I was coerced into going to a Women of Faith weekend event a few years back. My favorite speaker was Andy Andrews, a story teller talking about The Butterfly Effect!

Here are the rough notes I typed from the video I’ll share below: Henry Wallace was Vice President under Roosevelt and a former secretary of ag. He used the power of his position to create a station in Mexico whose sole purpose was to hybridize corn and wheat for arid climates. He hired Norman Borlaug to run it.

Nineteen year old George Washington Carver had a dairy science professor who allowed his six year old boy named Henry Wallace to go on weekend botanical expeditions and learn the importance of plants from Carver.

We can’t stop the story here, you need to know about the Missouri farmer named Moses and his wife Susan who lived in a slave state but didn’t believe in slavery. Raiders drug off a lady, Mary Washington, who wouldn’t let go of her little boy named George. Moses went to a crossroads in Kansas to meet raiders. Moses traded the last horse on his farm for what they threw him in a burlap bag. It held a cold, naked almost dead baby boy. Mr. Carver walked the baby out of the situation and promised him to raise him as his own.

While the details of this story have grown a bit fuzzy in my mind since the Women of Faith event I attended, the bigger meaning has stayed in my heart. We all have a purpose and can be contributing and changing the world around us far more than we can see now by the little things that we do. How about the Washington family doing jobs that can feel monotonous and can lack meaning like changing diapers and cleaning up after a kid? What if they hadn’t done the basic stuff? I love stories where the tedious tasks turn out to be some of the most important things we’ll ever do in our life.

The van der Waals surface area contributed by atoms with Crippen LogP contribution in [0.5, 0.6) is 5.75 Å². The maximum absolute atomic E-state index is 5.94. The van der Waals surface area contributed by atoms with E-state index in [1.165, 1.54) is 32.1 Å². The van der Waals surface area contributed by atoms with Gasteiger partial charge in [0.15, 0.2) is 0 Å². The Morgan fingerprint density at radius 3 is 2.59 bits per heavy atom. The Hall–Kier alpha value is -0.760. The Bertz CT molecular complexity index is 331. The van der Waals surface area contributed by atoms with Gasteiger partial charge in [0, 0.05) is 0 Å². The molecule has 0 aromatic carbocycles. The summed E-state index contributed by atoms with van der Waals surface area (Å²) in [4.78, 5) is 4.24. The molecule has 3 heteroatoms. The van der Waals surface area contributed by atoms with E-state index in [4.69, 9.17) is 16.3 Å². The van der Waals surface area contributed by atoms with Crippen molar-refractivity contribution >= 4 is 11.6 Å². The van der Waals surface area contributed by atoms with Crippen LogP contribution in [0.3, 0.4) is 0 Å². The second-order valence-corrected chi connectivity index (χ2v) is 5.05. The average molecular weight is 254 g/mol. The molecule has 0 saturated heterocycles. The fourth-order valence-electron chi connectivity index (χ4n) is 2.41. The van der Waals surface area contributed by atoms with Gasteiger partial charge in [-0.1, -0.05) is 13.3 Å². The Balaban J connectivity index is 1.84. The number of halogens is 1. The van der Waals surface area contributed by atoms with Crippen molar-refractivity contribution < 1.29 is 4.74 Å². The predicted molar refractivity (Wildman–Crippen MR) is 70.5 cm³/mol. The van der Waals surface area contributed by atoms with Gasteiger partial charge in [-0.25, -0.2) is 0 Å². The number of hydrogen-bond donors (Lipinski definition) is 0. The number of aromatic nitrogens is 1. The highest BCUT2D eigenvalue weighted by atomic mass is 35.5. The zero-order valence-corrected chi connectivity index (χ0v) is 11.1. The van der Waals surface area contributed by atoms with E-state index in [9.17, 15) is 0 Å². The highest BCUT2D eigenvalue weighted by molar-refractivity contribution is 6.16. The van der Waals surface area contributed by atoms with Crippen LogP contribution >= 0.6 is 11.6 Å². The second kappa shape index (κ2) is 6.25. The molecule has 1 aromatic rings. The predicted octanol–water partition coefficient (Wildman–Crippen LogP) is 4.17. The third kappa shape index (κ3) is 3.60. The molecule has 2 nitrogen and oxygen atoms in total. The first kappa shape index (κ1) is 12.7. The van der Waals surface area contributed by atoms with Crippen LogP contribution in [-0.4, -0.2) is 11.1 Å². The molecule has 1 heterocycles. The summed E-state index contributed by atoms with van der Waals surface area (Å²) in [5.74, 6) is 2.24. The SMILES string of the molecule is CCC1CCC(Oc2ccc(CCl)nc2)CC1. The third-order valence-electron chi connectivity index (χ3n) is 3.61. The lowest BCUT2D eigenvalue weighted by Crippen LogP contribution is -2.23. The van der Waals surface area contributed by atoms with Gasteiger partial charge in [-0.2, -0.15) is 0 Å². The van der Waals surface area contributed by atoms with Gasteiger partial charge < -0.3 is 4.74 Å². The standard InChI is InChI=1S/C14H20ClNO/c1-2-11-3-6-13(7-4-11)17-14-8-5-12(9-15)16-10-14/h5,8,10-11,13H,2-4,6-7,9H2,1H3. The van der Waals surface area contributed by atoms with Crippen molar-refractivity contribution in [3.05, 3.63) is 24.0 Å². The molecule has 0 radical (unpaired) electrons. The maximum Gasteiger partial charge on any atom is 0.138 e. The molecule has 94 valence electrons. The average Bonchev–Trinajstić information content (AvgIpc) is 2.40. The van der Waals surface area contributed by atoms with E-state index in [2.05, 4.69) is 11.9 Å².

I wrote this post to join the celebration of Norman Borlaug’s 100th birthday.

He is credited with saving two million lives through the course of his research, but look at of the people who contributed to his story!

As I’ve read about him, his granddaughter shares in this article that he would want people to focus on what’s next in terms of feeding a growing population.

I work in agriculture, I continually see restrictions being put on our food production system, but when I have conversations about the bigger picture people sometimes seem to zone out or become disconnected. I think it’s hard to live in the United States with a full belly and think about how our choices might affect someone on the other side of the world in ten years.

No matter your job, you (as a human or “butterfly”) are part of the food equation! You can affect lives by learning about GMOs and the potential they have to help contribute to the growing the hunger problem. You can study whether you want to live in fear at the grocery store, or purchase with confidence. You can be informed about food purchasing decisions and more confident about how you communicate those with others. What if one misinformed comment snowballs through other conversations into a regulation that ends up taking away food from someone on the other side of the world in ten years. You are a part of this. Please learn about what current researchers are doing to address this challenge and think about how you can support that. There certainly are a lot of myths about food that are being propagated.

You have wings that flap, how will you use that power to positively contribute to a growing world?


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